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Opioid overdoses to be treated as crime scenes

STAFF REPORTS


BUFFALO -- U.S. Attorney James P. Kennedy, Jr., together with Erie County District Attorney John J. Flynn, Central Police Services (CPS) Commissioner James Janciewicz, and Daniel Rinaldo, from the New York New Jersey High Intensity Drug Trafficking Area (HIDTA), announced today a first-of-its-kind initiative which is being implemented across Erie County to enhance law enforcement’s response to opioid overdoses. The initiative calls for state and local law enforcement officers who respond to an overdose in Erie County to input certain information into their on-board computers and to follow certain protocols for the processing of overdose scenes.

“While we may not be able to prosecute our way out of this epidemic, that does not mean that prosecution has no role in our fight” stated U.S. Attorney Kennedy. “While prevention and treatment efforts are critical to success in driving down overdose death rates, prosecution also plays an important role. Treatment represents the appropriate way to deal with those addicted to these poisons.  Prosecution represents the appropriate way to deal with those drug dealers addicted to the profits generated by their spewing this poison into our community.”

The U.S. Attorney’s Office is partnering with the Erie County District Attorney’s Office, the New York-New Jersey High Intensity Drug Trafficking Areas (HIDTA), Central Police Services, and the Erie County Chiefs Association, to implement these new protocols help to ensure that those who are selling these potentially deadly opioids receive justice and those who are addicted receive treatment.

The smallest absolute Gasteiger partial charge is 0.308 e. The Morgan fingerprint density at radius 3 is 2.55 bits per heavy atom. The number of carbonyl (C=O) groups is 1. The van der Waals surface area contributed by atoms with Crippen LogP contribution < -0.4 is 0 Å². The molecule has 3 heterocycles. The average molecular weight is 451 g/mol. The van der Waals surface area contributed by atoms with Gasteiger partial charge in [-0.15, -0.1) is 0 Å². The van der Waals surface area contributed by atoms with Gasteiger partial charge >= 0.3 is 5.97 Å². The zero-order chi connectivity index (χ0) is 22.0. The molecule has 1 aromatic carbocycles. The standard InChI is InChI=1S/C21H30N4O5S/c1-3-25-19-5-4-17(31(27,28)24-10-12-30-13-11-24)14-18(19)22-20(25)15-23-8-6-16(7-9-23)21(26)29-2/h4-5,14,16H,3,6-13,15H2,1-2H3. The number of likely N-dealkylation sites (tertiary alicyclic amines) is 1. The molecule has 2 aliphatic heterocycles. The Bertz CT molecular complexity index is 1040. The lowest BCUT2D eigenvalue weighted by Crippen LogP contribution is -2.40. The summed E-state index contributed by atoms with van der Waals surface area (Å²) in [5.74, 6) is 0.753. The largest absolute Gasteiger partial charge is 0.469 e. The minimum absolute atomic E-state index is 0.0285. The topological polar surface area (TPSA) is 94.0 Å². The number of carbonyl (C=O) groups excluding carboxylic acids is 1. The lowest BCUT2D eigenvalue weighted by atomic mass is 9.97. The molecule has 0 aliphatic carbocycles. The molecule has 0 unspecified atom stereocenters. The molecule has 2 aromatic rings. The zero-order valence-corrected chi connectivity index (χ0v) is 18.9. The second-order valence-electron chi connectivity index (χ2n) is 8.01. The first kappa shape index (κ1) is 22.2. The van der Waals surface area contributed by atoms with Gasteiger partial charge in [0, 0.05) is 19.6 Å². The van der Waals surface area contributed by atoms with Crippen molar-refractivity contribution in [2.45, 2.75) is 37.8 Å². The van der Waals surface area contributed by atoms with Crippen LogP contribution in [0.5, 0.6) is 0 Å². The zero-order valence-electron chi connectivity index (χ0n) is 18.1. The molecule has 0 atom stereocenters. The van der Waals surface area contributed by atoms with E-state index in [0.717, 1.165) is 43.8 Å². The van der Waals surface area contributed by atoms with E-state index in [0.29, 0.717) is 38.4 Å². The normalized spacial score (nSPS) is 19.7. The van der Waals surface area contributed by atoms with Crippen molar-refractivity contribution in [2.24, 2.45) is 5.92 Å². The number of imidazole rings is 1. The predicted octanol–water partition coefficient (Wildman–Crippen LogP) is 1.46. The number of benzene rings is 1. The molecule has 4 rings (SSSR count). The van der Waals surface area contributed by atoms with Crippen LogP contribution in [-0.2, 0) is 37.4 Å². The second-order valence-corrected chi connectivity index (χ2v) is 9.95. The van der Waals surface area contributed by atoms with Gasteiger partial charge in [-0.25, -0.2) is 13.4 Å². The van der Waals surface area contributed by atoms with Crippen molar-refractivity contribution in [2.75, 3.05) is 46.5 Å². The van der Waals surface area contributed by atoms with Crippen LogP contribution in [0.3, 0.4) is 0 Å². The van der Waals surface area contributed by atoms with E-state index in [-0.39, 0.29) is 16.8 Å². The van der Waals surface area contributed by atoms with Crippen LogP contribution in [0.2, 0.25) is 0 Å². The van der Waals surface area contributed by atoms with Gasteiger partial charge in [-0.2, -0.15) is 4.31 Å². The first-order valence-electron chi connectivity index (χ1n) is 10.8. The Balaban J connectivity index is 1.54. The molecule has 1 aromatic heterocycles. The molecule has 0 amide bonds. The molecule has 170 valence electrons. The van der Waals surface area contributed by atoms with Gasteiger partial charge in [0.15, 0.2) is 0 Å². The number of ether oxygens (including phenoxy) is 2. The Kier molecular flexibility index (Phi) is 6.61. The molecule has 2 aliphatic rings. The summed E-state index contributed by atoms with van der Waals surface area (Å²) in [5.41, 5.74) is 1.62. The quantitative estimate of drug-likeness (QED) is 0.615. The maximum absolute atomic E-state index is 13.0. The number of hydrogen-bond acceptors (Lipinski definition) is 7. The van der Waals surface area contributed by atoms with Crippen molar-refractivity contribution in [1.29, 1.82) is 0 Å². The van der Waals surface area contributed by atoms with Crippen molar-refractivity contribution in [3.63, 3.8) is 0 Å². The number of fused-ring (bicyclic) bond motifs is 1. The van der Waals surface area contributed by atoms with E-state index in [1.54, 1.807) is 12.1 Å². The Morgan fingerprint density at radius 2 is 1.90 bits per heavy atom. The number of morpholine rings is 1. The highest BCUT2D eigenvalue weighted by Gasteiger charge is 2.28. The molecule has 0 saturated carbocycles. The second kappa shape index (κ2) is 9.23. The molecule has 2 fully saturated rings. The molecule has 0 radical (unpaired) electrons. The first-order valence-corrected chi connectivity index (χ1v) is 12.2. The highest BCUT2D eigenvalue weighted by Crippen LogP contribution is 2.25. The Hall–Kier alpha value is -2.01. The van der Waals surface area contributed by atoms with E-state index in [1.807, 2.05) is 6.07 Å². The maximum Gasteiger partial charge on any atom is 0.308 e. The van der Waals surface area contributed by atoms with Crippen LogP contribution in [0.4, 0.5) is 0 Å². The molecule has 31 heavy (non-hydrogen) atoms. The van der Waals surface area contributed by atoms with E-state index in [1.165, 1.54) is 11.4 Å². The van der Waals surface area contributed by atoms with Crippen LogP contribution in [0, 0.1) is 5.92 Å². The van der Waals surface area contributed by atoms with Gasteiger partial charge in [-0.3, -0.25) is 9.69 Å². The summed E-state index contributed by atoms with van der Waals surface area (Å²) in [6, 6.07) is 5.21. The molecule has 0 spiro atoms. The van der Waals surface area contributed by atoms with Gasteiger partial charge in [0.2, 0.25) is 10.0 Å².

Under the initiative, when law enforcement officers arrive at what they believe to be an opioid overdose, certain information will be collected and imputed into a law enforcement database and standardized protocols regarding the processing of the overdose scene and the collection of evidence will be followed. In addition, the information will also be entered into ODMAP, a real time, national GPS mapping system which tracks overdoses, overdose deaths, and Narcan use nationwide.

U.S. Attorney Kennedy further stated, “By standardizing the way these overdose scenes are processed, we enhance our ability to prosecute those who peddle this poison.  At the same time, by simply tracking the location of non-fatal overdoses, we enhance the ability of treatment providers to reach those who are in the greatest need.  It is this simultaneous enhancement of both our law enforcement function—prosecuting drug dealers—and the treatment function—helping addicts—which constitutes a highly effective one, two punch in our effort to combat this deadly epidemic.”

“By establishing consistent protocols for all law enforcement, we will be able to preserve critical evidence in overdose death investigations in order to prosecute these opiate dealers,” said Erie County District Attorney John J. Flynn. “I want to thank U.S. Attorney Kennedy for bringing our partners in law enforcement together on this initiative. By streamlining our efforts, we will be better equipped to identify the drug dealers, and hopefully bring an end to this deadly epidemic.”

“This initiative represents the perfect partnership between law enforcement and public health,” stated Daniel Rinaldo, Drug Intelligence Officer with the New York-New Jersey High Intensity Drug Trafficking Areas (HIDTA). “Working together to implement these protocols, gather the evidence, and interview witnesses will enable us to prepare the strongest case possible for prosecution.”

To date, the U.S. Attorney’s Office has prosecuted 16 defendants for distributing heroin and/or fentanyl which caused the death of or seriously bodily injury to 23 victims. The Erie County District Attorney’s Office has also prosecuted one defendant for manslaughter in connection with an opioid related death.   

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